How to write for the online reader

How to write online
A laptop (Source: Unsplash)

In this article I would like to talk about how people usually read online and how it will affect your writing.

  • People seldom read for pleasure on the Internet. Most of the time they look for particular information or research on a subject.

Use headlines to give a precise idea about the content you offer. Do not write headlines in obscure style, hoping that the reader will be intrigued by it. Most of the time, if users see no direct relevance to their search in the headline, they hit the “back” button.

  • People tend to scan rather than read, which means that they read less attentively. They also sometimes skip sections of text.

Use subheading as signposts to help your readers find better orientation in your content. Structure your text clearly: include one idea per paragraph and start your paragraph with this key idea. Use bulleted or numbered lists, where appropriate. Make sure to adjust the anchor text of your links: “learn more about our program” instead of “click here”.  Use images that support the main idea of your text and do not forget about captions, as well as <alt> and <title> tags.

  • Users generally prefer informal, easy-to-read texts

Write in shorter sentences and paragraphs. Use active voice instead of passive constructions. Apply personal pronouns instead of naming yourself or the user (“we” instead of “our company”, “you” instead of “the reader”).

  • Readers respect authoritative sources and look for supportive data

Do not hesitate to quote other sites in your content, as long as they have authority and credibility. Also, avoid exaggerated language and try to convince readers based on facts about your products or services. Include any important details or technical data, but place them in separate sections on your website, not on the main page. If you link to documents for download, mention the format and the size of the file.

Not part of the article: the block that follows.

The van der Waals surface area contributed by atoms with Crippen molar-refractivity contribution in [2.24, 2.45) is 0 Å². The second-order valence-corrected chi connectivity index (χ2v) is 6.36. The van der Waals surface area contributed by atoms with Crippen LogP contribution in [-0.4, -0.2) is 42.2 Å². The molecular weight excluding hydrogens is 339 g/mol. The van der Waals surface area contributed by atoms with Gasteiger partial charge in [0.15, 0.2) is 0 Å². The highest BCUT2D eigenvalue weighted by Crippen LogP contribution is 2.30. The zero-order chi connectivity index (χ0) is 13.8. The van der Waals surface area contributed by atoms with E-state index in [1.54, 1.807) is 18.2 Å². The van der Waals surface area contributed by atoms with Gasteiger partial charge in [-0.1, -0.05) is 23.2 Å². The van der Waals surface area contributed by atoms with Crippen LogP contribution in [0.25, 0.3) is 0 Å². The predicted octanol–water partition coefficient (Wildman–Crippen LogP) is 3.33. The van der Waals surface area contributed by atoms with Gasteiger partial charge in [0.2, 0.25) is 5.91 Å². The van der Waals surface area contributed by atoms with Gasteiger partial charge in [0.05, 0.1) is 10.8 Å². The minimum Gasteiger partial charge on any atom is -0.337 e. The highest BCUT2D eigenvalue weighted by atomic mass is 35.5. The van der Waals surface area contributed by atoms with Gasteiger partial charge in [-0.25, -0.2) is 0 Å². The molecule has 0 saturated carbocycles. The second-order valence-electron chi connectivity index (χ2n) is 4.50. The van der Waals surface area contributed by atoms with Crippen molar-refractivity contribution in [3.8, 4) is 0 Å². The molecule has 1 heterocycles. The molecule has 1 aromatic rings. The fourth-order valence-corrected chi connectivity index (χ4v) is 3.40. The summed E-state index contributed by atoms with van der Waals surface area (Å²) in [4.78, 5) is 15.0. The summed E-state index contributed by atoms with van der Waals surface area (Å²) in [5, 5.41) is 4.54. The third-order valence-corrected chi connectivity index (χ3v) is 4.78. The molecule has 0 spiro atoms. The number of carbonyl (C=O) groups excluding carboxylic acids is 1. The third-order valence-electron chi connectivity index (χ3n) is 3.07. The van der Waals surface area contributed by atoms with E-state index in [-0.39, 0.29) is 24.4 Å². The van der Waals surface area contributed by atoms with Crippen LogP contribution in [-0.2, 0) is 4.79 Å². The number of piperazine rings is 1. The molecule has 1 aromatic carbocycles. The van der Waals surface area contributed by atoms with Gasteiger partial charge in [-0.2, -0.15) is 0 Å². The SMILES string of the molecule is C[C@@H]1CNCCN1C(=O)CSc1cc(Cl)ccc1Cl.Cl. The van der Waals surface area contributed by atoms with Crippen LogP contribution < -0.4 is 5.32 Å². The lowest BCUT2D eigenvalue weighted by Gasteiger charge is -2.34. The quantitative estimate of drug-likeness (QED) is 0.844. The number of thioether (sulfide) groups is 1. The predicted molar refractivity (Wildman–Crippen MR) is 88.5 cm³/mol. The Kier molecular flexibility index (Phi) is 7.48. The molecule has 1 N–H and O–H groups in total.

• Users expect up-to-date content

Set up “an expiry date” for every piece of content you produce, either in your CMS system  or in your editorial calendar. Some articles will have longer “life” than others (food recipes vs live-ticker of a football match).  Make sure to review and update the articles regularly. Also, periodically curate and improve the existing content, especially on pages with higher bounce rates. 

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Author: Elena

I acquired a BA degree in International Business with a specialization in Marketing from Nuremberg Technical School and a parallel degree from Leeds Metropolitan University. In 2013-2014, I worked in the field of performance and conversion optimization with an IT company and then was employed in content marketing. In 2016, I went back to working with Web Analytics and gained additional experience in project management. During this time, I received an Award of Achievement in Digital Analytics from the University of British Columbia (Canada). Currently, I am employed in Online Marketing. My areas of specialization include online marketing strategy, content creation, web analytics, conversion optimization and usability.

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